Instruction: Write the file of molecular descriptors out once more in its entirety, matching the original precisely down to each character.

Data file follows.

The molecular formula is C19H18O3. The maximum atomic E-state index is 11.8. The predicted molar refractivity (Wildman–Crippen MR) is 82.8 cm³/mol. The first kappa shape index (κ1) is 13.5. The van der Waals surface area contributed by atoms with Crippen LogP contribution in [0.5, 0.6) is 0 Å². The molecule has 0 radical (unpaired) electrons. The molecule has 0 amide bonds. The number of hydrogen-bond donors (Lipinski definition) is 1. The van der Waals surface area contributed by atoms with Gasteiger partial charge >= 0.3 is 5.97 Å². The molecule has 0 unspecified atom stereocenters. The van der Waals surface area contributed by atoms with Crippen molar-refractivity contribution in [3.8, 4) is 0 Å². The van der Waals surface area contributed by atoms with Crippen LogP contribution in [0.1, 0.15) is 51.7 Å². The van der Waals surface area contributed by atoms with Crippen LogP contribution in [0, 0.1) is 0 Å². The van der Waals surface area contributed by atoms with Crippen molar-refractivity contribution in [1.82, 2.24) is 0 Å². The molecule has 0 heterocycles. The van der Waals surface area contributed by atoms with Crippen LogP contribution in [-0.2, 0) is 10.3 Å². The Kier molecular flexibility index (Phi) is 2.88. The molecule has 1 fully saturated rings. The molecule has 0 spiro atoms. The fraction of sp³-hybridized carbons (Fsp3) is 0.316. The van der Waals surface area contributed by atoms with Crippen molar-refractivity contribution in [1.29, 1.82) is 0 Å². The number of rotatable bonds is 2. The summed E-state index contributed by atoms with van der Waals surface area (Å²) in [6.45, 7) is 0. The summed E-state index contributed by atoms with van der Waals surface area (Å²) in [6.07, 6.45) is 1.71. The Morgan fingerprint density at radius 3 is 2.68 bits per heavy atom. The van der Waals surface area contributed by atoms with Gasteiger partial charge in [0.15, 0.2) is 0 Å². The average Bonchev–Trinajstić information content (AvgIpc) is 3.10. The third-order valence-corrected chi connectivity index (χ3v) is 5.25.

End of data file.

The molecular formula is C19H18O3. The maximum atomic E-state index is 11.8. The predicted molar refractivity (Wildman–Crippen MR) is 82.8 cm³/mol. The first kappa shape index (κ1) is 13.5. The van der Waals surface area contributed by atoms with Crippen LogP contribution in [0.5, 0.6) is 0 Å². The molecule has 0 radical (unpaired) electrons. The molecule has 0 amide bonds. The number of hydrogen-bond donors (Lipinski definition) is 1. The van der Waals surface area contributed by atoms with Gasteiger partial charge >= 0.3 is 5.97 Å². The molecule has 0 unspecified atom stereocenters. The van der Waals surface area contributed by atoms with Crippen molar-refractivity contribution in [3.8, 4) is 0 Å². The van der Waals surface area contributed by atoms with Crippen LogP contribution in [0.1, 0.15) is 51.7 Å². The van der Waals surface area contributed by atoms with Crippen LogP contribution in [0, 0.1) is 0 Å². The van der Waals surface area contributed by atoms with Crippen molar-refractivity contribution in [1.82, 2.24) is 0 Å². The molecule has 0 heterocycles. The van der Waals surface area contributed by atoms with Crippen LogP contribution in [-0.2, 0) is 10.3 Å². The Kier molecular flexibility index (Phi) is 2.88. The molecule has 1 fully saturated rings. The molecule has 0 spiro atoms. The fraction of sp³-hybridized carbons (Fsp3) is 0.316. The van der Waals surface area contributed by atoms with Crippen molar-refractivity contribution in [1.29, 1.82) is 0 Å². The number of rotatable bonds is 2. The summed E-state index contributed by atoms with van der Waals surface area (Å²) in [6.45, 7) is 0. The summed E-state index contributed by atoms with van der Waals surface area (Å²) in [6.07, 6.45) is 1.71. The Morgan fingerprint density at radius 3 is 2.68 bits per heavy atom. The van der Waals surface area contributed by atoms with Gasteiger partial charge in [0.15, 0.2) is 0 Å². The average Bonchev–Trinajstić information content (AvgIpc) is 3.10. The third-order valence-corrected chi connectivity index (χ3v) is 5.25.